Marine Interpretation Message
Issued by NWS
AGPN40 KWNM 252113
Marine Weather Discussion for N Pacific Ocean
NWS Ocean Prediction Center Washington DC
113 PM PST Sat Feb 25 2017
.FORECAST DISCUSSION...Major features/winds/seas/significant
.weather for the North Pacific N of 30N and E of 150W.
The most recent satellite pictures shows a low center moving
southward into the central California waters. West of central
California waters is a gale center that is slowly weakening. The
ASCAT pass from 18z indicates mainly winds 20 kt or less across
the entire offshore waters. During the upcoming week the 12z
global models are all in very good agreement. Over the next 24
hours the weak low center will continue to track SE across the
waters before moving inland and dissipating near point
conception. A short wave will then move southward to along the
Washington and Oregon coasts bringing 20-30 kt winds across the
region as far south as the northern California waters. Later in
the week a high pressure ridge will build eastward with the axis
stretching across the northern California region...while a low
pres trough expands north along the California coast. This will
bring a change of pattern to a more traditional west coast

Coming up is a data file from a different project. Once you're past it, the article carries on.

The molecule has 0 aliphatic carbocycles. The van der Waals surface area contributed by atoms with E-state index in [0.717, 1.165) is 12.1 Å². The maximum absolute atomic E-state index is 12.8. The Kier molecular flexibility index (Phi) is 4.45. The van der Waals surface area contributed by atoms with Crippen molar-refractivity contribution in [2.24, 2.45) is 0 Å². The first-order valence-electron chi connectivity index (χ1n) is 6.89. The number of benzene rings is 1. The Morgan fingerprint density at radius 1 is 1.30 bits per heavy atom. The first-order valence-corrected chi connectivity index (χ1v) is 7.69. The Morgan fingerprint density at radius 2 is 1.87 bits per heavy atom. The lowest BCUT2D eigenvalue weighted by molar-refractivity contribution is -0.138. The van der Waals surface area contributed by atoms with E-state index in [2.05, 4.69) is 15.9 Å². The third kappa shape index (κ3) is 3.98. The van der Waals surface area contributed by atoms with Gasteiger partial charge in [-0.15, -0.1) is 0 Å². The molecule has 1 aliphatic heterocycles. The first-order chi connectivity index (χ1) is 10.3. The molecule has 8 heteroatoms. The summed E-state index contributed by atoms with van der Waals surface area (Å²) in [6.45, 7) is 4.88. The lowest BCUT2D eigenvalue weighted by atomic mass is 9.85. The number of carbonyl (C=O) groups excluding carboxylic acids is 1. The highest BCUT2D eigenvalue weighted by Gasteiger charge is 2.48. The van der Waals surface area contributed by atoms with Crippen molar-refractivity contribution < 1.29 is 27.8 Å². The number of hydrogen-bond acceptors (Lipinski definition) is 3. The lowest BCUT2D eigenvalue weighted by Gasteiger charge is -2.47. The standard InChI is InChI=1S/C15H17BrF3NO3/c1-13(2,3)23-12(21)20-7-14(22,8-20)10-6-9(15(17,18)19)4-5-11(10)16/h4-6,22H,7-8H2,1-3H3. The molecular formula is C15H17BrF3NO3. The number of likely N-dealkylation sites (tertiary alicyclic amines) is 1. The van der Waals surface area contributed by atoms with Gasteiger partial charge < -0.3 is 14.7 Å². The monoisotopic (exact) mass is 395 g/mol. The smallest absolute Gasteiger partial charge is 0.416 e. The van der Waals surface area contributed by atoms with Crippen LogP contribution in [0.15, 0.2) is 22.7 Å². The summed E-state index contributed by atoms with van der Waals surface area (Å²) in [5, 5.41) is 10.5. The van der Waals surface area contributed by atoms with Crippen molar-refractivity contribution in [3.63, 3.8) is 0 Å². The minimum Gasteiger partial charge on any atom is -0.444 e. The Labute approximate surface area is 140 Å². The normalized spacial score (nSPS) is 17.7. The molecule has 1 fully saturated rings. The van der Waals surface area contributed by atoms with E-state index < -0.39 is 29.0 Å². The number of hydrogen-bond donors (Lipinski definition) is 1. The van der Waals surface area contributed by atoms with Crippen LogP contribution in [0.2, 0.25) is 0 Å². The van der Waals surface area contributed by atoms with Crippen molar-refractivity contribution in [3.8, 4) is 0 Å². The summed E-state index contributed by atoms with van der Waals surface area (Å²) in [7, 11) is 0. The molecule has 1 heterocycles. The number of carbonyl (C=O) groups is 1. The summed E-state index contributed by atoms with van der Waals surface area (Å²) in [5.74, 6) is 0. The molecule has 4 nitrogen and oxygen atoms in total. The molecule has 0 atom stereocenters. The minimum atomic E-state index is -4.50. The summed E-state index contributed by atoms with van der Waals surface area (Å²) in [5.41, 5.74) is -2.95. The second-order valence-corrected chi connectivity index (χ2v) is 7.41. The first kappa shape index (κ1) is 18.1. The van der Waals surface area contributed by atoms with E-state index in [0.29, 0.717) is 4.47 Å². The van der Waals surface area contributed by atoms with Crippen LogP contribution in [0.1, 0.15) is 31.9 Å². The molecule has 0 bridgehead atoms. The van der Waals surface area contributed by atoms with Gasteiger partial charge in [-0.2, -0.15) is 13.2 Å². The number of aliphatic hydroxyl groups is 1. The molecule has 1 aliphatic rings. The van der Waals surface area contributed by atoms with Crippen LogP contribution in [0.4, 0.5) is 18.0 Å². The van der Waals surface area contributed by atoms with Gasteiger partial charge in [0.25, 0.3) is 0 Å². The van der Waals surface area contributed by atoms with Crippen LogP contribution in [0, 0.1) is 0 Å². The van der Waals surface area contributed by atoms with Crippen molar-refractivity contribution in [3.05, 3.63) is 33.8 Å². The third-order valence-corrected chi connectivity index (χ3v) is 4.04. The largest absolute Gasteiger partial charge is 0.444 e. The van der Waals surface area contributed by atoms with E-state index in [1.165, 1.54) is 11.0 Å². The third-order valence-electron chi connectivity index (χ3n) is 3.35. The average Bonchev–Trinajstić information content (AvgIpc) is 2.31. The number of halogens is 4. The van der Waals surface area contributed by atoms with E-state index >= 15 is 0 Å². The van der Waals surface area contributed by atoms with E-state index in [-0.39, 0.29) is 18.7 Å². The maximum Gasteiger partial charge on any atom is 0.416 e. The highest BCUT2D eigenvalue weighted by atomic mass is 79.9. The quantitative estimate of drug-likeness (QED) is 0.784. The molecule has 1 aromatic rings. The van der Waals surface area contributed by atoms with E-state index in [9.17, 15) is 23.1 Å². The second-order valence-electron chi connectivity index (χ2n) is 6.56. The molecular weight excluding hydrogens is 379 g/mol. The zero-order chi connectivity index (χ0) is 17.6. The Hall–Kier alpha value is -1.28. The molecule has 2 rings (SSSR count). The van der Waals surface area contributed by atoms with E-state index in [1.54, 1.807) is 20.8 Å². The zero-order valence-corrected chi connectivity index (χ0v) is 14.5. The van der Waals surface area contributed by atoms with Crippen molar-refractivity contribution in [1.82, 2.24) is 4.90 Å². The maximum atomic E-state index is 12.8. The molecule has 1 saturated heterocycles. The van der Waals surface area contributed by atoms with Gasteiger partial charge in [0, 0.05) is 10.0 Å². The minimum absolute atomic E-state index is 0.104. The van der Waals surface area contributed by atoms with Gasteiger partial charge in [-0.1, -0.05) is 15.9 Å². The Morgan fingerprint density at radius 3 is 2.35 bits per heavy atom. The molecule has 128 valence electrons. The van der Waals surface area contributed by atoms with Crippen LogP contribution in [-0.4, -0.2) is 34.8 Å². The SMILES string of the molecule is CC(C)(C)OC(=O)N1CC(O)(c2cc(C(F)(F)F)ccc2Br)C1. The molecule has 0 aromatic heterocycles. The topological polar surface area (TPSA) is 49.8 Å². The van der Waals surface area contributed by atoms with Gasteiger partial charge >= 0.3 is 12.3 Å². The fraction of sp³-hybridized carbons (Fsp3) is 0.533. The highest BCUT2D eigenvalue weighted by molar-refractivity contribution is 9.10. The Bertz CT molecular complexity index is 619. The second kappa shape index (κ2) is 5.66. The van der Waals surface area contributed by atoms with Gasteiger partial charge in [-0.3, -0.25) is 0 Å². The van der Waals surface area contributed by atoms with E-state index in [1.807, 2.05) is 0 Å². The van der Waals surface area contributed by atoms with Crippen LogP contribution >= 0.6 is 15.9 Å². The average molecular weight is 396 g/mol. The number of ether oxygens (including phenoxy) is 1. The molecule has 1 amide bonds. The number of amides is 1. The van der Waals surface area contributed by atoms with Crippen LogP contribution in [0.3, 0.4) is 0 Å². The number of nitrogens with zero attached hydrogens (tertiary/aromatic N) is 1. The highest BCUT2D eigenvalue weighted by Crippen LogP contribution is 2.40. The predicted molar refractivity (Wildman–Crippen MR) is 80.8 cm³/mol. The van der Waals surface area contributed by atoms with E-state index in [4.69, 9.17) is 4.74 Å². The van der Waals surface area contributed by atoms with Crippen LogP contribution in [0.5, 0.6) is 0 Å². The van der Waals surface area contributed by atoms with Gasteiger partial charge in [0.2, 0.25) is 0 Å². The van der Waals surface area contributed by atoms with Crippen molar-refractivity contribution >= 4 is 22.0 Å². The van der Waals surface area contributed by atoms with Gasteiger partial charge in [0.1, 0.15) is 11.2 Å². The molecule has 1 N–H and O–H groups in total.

regime. I will populate the wind grids using the GFS throughout
the forecast period,,,using 30m in areas of instability, There
is a moderate chance for gales later tonight into sun in the
northerly flow...especially cross the western portion of the
Washington and Oregon waters...however I have opted to keep winds
sub gale at this time.
Seas...both the ENP and WAM initialized OK across the region. The
WAM is forecasting slightly higher values over the next couple
of days or see than the ENP. This seems reasonable...therefor I
will populate the wave grids using a blend of two thirds WAM and
one third ENP throughout the forecast period.
.EXTRATROPICAL STORM SURGE GUIDANCE...N/A.
.PZ5 Washington/Oregon Waters...
.PZZ905...Outer Waters from Cape Shoalwater to Cape Lookout...
.PZ6 California Waters...
.Forecaster Shaw. Ocean Prediction Center.